IBS Impact thanks IFFGD for its work in bringing this bipartisan bill to fruition and urges IBS Impact members and site visitors to advocate for this landmark legislation on behalf of people with IBS and related disorders. The bill was introduced by Representative F. James Sensenbrenner, Jr. (R-WI-5) and is currently cosponsored by Representative James Moran (D-VA-8) In order to pass the House, it needs support from 218 Representatives, or a majority of the House.

For more information, see IFFGD’s link at
http://www.iffgd.org/site/advocacy/legislative-alerts/action#hr2239
There is also a link there to the text of the actual bill.

To find contact information for your Representative, see http://www.congress.org

Check back on this site or join IBS Impact for updates as they occur.

This is major legislation on behalf of people with IBS and other functional GI or motility disorders (such as GERD, gastroparesis, chronic intestinal psuedoobstruction, functional dyspesia, cyclic vomiting syndrome, Hirschsprung’s disease, chronic bowel incontinence from various causes, and many other disorders that collectively affect about 1 in 4 Americans. IBS is the most common of these.) but it will take time, effort and advocacy from affected people and our supporters to show Congress that this is important enough to pass and enact.

Please write or call your federal Representative (not your Senators, the President, your Governor or other local officials. They have no control over anything that happens in the House of Representatives!) and ask for his/her co-sponsorship of this bill. State who you are and where you live in his/her district. This is very important so the Representative’s staff knows you are a real person and you are actually an eligible voter in that district. They will not pay attention to people who do not live there. Tell briefly why you are interested in this bill, again so they know who you are and why the bill is important– such as have had IBS for X years, have had difficulty finding adequate relief or have a family member with IBS, etc. If you are prepared with a few reputable facts and details about IBS in general to show that this is a widespread problem, not just your personal problem, these also help in showing credibility on the issue. So does familiarity with your Representative’s record on or interest in other health issues, but if you do not know these things, telling your personal experience is fine. Be sure to say thank you. Then pass the word to family, friends, coworkers or classmates who have been supportive of you with your IBS.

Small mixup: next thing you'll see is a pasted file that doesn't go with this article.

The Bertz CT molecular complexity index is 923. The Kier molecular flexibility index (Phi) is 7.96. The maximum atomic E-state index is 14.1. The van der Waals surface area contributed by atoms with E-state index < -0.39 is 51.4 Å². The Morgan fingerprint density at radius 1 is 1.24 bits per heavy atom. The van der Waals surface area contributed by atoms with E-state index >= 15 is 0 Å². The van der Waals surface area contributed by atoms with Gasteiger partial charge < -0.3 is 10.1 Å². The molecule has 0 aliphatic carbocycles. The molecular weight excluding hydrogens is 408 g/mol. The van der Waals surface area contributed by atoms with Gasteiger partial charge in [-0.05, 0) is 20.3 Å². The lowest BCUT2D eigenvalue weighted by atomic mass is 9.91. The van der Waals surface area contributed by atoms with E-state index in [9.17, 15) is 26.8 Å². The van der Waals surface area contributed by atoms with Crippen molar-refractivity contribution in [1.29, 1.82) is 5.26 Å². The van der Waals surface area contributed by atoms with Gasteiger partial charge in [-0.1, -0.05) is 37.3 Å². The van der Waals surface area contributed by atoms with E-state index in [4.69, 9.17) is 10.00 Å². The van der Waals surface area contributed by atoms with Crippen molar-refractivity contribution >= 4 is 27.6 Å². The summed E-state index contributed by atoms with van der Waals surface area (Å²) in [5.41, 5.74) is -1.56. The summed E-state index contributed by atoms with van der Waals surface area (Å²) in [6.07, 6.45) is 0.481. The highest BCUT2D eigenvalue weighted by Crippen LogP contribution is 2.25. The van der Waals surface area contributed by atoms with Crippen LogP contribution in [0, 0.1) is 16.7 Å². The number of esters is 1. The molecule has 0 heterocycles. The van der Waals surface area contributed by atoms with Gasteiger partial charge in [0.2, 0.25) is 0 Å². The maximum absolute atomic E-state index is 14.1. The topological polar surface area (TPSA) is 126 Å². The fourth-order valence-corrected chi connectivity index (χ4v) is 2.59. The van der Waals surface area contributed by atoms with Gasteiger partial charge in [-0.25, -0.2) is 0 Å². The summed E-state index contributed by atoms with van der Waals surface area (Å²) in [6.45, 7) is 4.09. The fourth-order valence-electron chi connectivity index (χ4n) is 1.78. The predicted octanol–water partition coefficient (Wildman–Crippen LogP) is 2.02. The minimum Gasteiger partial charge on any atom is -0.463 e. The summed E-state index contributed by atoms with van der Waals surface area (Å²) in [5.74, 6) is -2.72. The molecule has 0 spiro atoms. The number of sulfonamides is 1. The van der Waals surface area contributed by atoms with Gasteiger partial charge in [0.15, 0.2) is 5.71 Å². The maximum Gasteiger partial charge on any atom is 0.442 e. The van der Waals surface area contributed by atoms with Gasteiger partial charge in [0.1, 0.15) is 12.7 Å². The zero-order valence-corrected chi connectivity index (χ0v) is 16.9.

You do not have to be an excellent writer, just one that your Representative and his or her staff will see as a real person with real issues and real needs, not a canned request copied and pasted from somebody else’s letter. Keep your message short– one page or less.

This is a major opportunity for the IBS community and its various sites and organizations to come together, regardless of political, philosophical or personality differences, make our needs known, and do something to make our lives better in the future. Self-advocacy to get legislation enacted takes time, effort and patience, but it is possible if more people are willing to make noise publicly like other health and disability groups.

For all those with IBS who complain that nobody understands and nobody wants to do anything for us, now is your chance to make yourself heard. Some people want to understand and help. Congress has the power to make this bill happen. Each of us has the power to make it happen by coming out of the closet, getting over the embarrassment and asking publicly and persistently for this very specific help. It only takes a few minutes to write an email or pick up the phone. Please do it.